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Re St Peter and St Paul's, Chingford Arches Court of Canterbury: Cameron, Dean; Kaye and Tattersall Chs, July 2007Telecommunications – pornographic material

Published online by Cambridge University Press:  03 December 2007

Justin Gau
Affiliation:
Barrister, Deputy Chancellor of the Diocese of Lincoln
Ruth Arlow
Affiliation:
Barrister, Deputy Chancellor of the Diocese of Chichester
Rights & Permissions[Opens in a new window]

Abstract

Type
Case Notes
Copyright
Copyright © Ecclesiastical Law Society 2008

Pulman Ch had dismissed a petition for the installation of telecommunications equipment in the tower of the church on the basis that it was wrong for a church to facilitate transmission of pornography to mobile telephones, or to gain financial advantage thereby, however slight or modest. The court heard fresh evidence, including the use of filtering techniques used by network providers. The court noted that, if the network provider used the church to enhance its network, then it would be making material more readily available to people within the catchment area, but it did not follow that they would thereby be actively promoting pornography. The responsibility for accessing the Internet and the choice of site lay with the individual. The argument that no mobile phone equipment should be placed in the church unless and until all pornography was excluded was rejected on the basis of the advantage to adults and children of having good reception when communicating. The court concluded that the chancellor had failed to carry out any balancing exercise at all in this case and that therefore it could consider the matter afresh. The court identified that the risk to children associated with the Internet is that they may view pornography or be drawn into sexual abuse. The court identified the filtering techniques available to parents and the telecommunications companies and concluded that they were a reasonable and welcome response to countering the risk to children. The court went on to consider the possibility of adults accessing pornography and ruled that to bar something which will be of benefit to the public generally because there was a risk that some will be able privately to access material that many Christians and others deplore is to take an unbalanced approach. A more balanced approach would be for Christians to work in conjunction with others at improving standards of sexual morality in society generally. The court granted the faculty, subject to conditions, inter alia, that the company should apply a filter by default on Internet content identified to the operator as unsuitable for customers under 18. [JG]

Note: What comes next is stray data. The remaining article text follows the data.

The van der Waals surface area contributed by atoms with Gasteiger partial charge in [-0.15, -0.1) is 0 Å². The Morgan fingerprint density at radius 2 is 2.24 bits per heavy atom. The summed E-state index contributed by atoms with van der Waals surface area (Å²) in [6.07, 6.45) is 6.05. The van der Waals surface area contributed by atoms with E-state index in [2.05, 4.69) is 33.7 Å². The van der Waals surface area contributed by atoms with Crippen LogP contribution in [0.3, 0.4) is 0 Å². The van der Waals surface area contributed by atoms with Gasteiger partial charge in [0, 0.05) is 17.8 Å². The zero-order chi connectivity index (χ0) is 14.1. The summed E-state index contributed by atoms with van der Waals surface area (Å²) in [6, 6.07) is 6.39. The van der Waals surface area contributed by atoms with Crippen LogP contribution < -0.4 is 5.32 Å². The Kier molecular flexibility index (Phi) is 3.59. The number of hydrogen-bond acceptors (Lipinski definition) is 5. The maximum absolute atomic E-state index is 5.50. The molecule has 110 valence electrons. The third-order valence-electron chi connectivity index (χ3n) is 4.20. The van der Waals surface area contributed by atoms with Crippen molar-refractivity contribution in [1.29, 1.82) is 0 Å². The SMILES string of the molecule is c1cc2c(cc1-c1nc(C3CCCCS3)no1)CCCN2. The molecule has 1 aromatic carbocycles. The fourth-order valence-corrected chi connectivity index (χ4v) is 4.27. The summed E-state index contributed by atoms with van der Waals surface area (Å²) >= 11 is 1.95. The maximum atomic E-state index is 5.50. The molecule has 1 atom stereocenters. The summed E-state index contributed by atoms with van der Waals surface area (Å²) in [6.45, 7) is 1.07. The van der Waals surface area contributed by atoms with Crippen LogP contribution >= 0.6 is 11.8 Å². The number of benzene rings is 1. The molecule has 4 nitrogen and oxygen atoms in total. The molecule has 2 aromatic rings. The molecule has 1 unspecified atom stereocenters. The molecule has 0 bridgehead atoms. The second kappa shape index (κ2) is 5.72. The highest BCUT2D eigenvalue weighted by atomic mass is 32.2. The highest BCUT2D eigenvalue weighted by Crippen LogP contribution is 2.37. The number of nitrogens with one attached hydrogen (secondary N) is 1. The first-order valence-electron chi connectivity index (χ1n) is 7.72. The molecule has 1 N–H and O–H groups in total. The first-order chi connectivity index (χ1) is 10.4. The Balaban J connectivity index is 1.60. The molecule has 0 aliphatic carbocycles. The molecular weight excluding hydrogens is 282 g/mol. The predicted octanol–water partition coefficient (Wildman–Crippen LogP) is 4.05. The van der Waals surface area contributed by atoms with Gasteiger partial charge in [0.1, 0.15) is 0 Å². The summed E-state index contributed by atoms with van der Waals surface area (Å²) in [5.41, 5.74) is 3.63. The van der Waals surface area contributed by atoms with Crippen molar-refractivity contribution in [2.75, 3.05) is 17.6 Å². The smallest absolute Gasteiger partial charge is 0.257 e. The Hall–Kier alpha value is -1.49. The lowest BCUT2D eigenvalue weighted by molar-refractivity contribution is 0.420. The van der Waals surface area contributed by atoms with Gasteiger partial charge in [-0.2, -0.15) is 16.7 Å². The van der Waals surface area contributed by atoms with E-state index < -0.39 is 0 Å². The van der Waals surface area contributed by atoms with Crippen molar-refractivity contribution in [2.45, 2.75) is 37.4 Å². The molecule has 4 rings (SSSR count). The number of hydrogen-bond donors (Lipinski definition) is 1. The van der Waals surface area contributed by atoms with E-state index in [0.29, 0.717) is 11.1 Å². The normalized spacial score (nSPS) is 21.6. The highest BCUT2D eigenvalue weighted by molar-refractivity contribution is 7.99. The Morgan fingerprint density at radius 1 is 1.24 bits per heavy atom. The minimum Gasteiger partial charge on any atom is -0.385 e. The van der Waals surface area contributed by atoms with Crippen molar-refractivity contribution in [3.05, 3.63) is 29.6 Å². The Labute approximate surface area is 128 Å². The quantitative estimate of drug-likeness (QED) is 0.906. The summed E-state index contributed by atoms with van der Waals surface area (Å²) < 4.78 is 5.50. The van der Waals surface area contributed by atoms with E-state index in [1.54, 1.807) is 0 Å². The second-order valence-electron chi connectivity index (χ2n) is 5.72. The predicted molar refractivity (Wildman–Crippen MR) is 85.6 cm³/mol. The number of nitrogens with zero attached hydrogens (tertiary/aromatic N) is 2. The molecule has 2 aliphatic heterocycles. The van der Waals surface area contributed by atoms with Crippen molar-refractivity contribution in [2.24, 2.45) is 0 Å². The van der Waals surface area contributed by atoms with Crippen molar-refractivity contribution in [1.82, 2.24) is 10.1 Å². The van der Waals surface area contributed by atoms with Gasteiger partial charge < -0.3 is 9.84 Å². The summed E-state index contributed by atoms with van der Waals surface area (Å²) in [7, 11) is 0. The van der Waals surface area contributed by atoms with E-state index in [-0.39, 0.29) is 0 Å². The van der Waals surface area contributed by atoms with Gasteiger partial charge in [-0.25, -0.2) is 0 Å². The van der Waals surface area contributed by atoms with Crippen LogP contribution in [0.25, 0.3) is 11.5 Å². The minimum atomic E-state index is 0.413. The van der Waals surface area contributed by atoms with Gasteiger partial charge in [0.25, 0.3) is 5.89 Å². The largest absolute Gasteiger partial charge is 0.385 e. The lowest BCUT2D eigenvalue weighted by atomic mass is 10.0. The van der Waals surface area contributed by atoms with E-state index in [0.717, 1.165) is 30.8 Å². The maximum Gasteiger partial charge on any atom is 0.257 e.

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Re St Peter and St Paul's, Chingford Arches Court of Canterbury: Cameron, Dean; Kaye and Tattersall Chs, July 2007Telecommunications – pornographic material
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Re St Peter and St Paul's, Chingford Arches Court of Canterbury: Cameron, Dean; Kaye and Tattersall Chs, July 2007Telecommunications – pornographic material
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Re St Peter and St Paul's, Chingford Arches Court of Canterbury: Cameron, Dean; Kaye and Tattersall Chs, July 2007Telecommunications – pornographic material
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